Some human achievements are unquestionably great. Whether it be academic achievement, professional advancement, or skillful parenting, certain accomplishments merit the designation great. But we are mistaken if we think that the humble person is the one who refuses to recognize the greatness of his achievements.
Consider the ancient Assyrians, an unfathomably wicked people who conquered most of the Ancient Near East seven centuries before Christ. God refers to them as “the rod of my anger” (Is 10.5), the very ones whom Providence would use to discipline his erring children–an amazing thought in itself. The fierce Assyrian armies carried out many great and terrifying exploits. They “seized loot and snatched plunder” (10.6), “put an end to many nations” (10.7), and “seized kingdoms that excelled Jerusalem and Samaria” (10.10). But their depraved hearts regarded their great accomplishments as if their greatness was intrinsic, not borrowed–as if they were the ultimate cause of their achievements, not the penultimate.
And this was precisely the heart of the Assyrians’ arrogance: “By the strength of my hand I have done this, and by my wisdom, because I have understanding, I removed the boundaries of nations, I plundered their treasures; like a mighty one I subdued their kings” (10.13). But the Lord affirms that the Assyrians are no more the author of their greatness than an ax or a saw is the architect of its use (10.15).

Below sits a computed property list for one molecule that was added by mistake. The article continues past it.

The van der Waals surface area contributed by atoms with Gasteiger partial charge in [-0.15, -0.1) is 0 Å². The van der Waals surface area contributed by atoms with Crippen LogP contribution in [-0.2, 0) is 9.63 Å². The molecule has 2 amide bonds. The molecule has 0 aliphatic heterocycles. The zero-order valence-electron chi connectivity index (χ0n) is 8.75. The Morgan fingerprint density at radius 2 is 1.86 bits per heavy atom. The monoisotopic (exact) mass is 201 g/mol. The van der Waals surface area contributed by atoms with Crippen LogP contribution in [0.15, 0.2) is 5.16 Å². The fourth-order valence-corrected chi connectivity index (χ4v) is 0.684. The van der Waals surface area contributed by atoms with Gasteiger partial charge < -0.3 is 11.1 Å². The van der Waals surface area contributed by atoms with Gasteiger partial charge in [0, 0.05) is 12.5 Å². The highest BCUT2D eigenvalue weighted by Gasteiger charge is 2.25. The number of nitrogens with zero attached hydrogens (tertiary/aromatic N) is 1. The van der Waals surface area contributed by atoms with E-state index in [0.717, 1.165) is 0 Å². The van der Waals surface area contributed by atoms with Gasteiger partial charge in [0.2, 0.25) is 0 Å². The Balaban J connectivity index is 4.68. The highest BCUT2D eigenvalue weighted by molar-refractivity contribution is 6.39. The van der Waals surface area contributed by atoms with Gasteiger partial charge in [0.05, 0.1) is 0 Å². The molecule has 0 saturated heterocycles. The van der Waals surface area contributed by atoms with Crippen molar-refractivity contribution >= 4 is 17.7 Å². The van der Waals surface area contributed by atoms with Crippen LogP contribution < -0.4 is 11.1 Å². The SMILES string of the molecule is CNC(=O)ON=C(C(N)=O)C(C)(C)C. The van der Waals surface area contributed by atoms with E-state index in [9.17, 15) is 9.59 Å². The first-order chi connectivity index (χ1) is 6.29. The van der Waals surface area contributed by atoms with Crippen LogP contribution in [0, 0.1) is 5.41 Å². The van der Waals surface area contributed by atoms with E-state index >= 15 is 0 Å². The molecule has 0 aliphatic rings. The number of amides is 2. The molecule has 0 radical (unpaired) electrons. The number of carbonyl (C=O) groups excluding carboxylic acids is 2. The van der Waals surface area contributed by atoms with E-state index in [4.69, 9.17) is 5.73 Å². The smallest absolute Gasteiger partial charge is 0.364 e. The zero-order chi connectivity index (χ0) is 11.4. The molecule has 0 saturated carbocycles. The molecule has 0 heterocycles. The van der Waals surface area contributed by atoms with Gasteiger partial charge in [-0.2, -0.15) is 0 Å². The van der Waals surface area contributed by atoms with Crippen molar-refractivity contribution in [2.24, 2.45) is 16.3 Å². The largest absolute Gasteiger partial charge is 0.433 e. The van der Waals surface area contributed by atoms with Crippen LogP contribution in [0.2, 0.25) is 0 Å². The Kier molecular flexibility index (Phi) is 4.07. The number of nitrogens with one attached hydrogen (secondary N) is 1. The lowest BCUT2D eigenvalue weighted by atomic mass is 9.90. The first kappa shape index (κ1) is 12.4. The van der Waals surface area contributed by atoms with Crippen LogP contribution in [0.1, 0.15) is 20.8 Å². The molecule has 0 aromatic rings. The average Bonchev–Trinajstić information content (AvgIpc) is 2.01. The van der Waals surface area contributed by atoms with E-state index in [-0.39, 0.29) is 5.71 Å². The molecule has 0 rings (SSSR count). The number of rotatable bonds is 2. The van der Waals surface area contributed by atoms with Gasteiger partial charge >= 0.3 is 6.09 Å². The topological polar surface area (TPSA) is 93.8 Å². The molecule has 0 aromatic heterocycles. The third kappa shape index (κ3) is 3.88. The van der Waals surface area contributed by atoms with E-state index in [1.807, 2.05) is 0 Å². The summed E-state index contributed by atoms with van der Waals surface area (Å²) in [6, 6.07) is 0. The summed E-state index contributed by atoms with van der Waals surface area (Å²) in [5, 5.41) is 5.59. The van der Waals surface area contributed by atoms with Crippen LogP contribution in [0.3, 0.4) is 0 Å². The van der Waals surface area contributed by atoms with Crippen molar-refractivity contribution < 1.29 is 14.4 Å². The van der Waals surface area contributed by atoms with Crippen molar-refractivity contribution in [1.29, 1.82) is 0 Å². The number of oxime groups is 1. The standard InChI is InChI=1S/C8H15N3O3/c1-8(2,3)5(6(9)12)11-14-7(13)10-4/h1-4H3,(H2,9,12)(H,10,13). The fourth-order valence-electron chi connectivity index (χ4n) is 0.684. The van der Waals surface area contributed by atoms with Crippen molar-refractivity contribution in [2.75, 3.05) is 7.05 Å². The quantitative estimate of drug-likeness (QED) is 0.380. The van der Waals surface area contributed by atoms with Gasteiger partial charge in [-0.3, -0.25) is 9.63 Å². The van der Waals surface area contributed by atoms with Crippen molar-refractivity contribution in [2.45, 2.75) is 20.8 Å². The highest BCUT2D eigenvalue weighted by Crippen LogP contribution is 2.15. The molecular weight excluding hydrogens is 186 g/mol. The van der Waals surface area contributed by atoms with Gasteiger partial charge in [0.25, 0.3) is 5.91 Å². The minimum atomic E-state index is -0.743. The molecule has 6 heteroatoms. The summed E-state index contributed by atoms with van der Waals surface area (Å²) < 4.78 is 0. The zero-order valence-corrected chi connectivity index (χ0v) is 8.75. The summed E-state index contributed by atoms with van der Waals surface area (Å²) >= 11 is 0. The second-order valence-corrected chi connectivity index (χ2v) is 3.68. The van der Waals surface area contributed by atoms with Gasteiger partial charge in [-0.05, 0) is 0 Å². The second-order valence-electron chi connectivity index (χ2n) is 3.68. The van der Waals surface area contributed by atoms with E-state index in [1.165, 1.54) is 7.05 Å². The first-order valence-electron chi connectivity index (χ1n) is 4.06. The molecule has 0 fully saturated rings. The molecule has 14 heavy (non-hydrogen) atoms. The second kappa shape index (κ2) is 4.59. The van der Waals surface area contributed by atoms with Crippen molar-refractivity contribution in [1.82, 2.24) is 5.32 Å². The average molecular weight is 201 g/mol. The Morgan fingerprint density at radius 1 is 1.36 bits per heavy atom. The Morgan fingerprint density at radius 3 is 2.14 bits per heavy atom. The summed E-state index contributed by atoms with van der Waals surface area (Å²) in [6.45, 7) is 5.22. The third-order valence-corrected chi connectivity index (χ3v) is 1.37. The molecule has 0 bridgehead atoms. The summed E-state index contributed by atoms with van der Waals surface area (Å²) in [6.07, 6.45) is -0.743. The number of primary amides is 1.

Furthermore, the Assyrians were completely oblivious to God’s greater purposes in using them. God sent them for one purpose: to be the instrument of Israel’s discipline (10.6). But “this is not what [the Assyrians] intended” (10.7). The Assyrians saw their greatness as an end in itself; God intended the Assyrians’ greatness to be a means of demonstrating his own unique greatness.
Humility then is not the denial that an achievement is great. It does not merely take an “Aw shucks, it was nothing” posture. (We all have been guilty of saying words to that effect while harboring arrogance in our hearts.) Humility does not consist in the rejection of the achievement, but rather in the recognition of the Achiever.
Today might be a day of great accomplishment for you. You may design a fresh and exciting layout for your client. You may close a monumental business deal. You may wisely and lovingly parent your children. But the source of whatever greatness you achieve today is not within–it is without. And the purpose of that greatness is not to show your worth–it is to show the worth of the Giver. The truly great thing is that the Truly Great One uses truly small things for the glory of his name.